FARMINGTON — City council on Tuesday morning will consider authorizing use of up to $3.5 million in cash reserves to bridge the city's $6.5 million budget deficit.
City Manager Rob Mayes' fiscal year 2014 preliminary budget also includes $3 million in spending cuts.
A department-by-department special budget session is scheduled at 9 a.m. May 10 at city hall as an in-depth follow up on Tuesday's budget presentation.
In spite of differing opinions on the council of how much, if any, cash to use, Councilman Dan Darnell said he is confident the mayor and councilmembers will find a solution.
"We'll all come together," Darnell said in a phone interview Friday afternoon. "We'll coalesce."
Darnell said he supports the use of some cash reserves because of the extraordinary budget deficit.
"We've been planning for this day," he said. "Do we want to use all the cash reserves? Absolutely not, but we have to think about cash before we cut services."
Mayor Tommy Roberts declined to comment directly on the fiscal year 2014 preliminary budget on Friday afternoon because he had not yet examined the roughly 700 page document.
Roberts, however, gave an overview of what to expect from the coming week.
"The city manager will be responding to city council questions for information," he said. "On Friday, we'll provide the opportunity to focus on department head reports. It will be an opportunity for council to call on department heads for questions. It's conceivable that (Tuesday's discussion) will spill over into Friday, so I'll be flexible."
The proposed use of $3.5 million in city cash reserves is only an upper limit, Mayes said in a Friday phone interview.
"We never spend 100 percent of our budget," he said. "We're not proposing to spend $3.5 million. In actuality, it will likely be between $2 million and $2.5 million."
For Councilwoman Mary Fischer, this year truly presents an extraordinary budgeting situation.
"Nobody has a crystal ball," she said in a Friday phone interview. "Personally, I think we're in for some hard times for the next few years. I would be very interested to see where the cuts are going to take place."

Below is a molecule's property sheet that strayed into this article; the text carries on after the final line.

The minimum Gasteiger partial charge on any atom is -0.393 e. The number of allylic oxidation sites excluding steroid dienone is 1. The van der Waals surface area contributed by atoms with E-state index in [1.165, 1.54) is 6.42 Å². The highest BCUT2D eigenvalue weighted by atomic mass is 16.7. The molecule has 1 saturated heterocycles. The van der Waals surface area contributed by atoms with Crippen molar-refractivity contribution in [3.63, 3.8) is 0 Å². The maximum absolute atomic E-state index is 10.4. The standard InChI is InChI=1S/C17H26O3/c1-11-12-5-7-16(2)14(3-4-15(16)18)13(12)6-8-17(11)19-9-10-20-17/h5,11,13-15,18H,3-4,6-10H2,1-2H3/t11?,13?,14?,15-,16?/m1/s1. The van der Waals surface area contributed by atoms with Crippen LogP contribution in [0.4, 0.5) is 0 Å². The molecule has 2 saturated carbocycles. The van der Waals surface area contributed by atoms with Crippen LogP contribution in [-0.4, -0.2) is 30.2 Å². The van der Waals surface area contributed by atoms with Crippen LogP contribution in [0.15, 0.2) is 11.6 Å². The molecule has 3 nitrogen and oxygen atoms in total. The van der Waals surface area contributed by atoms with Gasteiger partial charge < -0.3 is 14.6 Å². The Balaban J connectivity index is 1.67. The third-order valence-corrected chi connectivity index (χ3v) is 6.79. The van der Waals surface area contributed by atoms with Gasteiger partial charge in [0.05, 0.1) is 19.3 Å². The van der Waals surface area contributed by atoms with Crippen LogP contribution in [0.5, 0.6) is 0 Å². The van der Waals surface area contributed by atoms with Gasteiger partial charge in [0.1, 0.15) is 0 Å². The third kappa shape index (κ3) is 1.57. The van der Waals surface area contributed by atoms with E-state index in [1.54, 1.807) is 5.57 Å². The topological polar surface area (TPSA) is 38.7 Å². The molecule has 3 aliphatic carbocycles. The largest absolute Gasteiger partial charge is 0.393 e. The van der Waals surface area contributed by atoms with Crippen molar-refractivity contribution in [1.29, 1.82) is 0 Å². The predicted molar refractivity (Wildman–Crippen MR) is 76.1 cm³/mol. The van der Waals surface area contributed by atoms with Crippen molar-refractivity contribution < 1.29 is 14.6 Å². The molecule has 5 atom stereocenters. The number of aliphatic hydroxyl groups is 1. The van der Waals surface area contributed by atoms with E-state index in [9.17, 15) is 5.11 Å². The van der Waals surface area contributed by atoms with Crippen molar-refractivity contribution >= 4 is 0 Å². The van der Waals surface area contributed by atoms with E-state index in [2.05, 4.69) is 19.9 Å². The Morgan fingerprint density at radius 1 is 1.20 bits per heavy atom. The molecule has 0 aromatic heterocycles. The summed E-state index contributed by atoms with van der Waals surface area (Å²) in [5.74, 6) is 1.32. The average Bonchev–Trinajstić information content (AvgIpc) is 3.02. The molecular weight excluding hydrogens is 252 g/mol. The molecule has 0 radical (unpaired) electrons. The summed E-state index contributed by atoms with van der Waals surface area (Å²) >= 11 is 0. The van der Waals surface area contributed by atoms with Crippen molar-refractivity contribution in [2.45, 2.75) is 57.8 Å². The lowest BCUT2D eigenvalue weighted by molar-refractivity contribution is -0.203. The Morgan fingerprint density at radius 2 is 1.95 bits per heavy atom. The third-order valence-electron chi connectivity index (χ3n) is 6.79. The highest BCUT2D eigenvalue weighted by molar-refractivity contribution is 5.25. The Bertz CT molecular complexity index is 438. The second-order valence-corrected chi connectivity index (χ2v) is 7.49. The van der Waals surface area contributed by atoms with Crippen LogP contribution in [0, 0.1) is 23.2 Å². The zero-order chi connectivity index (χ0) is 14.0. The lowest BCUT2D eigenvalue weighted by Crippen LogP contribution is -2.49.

A detailed look at city staffing levels should be a priority, Fischer said.
"I think we were a little cavalier in giving big raises to upper-level management," she said. "I don't think it would be unreasonable to roll them back. I don't think any of them were underpaid to begin with."
Council should also look at whether some city staff positions are needed, Fischer said.
"We worked for years without some of the positions that are there," she said. "I don't think we need to get quite down to how many paper clips are being used, but we need to take a close look at training. I think we need to look at the police department, travel, overall purchases — some of those overall things."
But for Fischer, the budget situation was not all bad news.
"I don't think that our economy is all doom and gloom," she said. "I'm pleased that there won't be any (utility) rate increases or (gross receipts tax) increases. We have cash. We're in a lot better shape than other communities, and I'm grateful for that, but we have to remember, it's not our money, it's the public's."
Nevertheless, there is still a lot of work to be done to ensure that Farmington is a safe and prosperous community, Fischer said, citing the Animas Valley Mall shooting late last month.
"This isn't a frontier town," she said. "It reminds me that we've regressed to the Old West. We have a lot of work to do. We just can't take the ostrich approach."
Greg Yee can be reached at email@example.com; 505-564-4606. Follow him on Twitter @GYeeDT.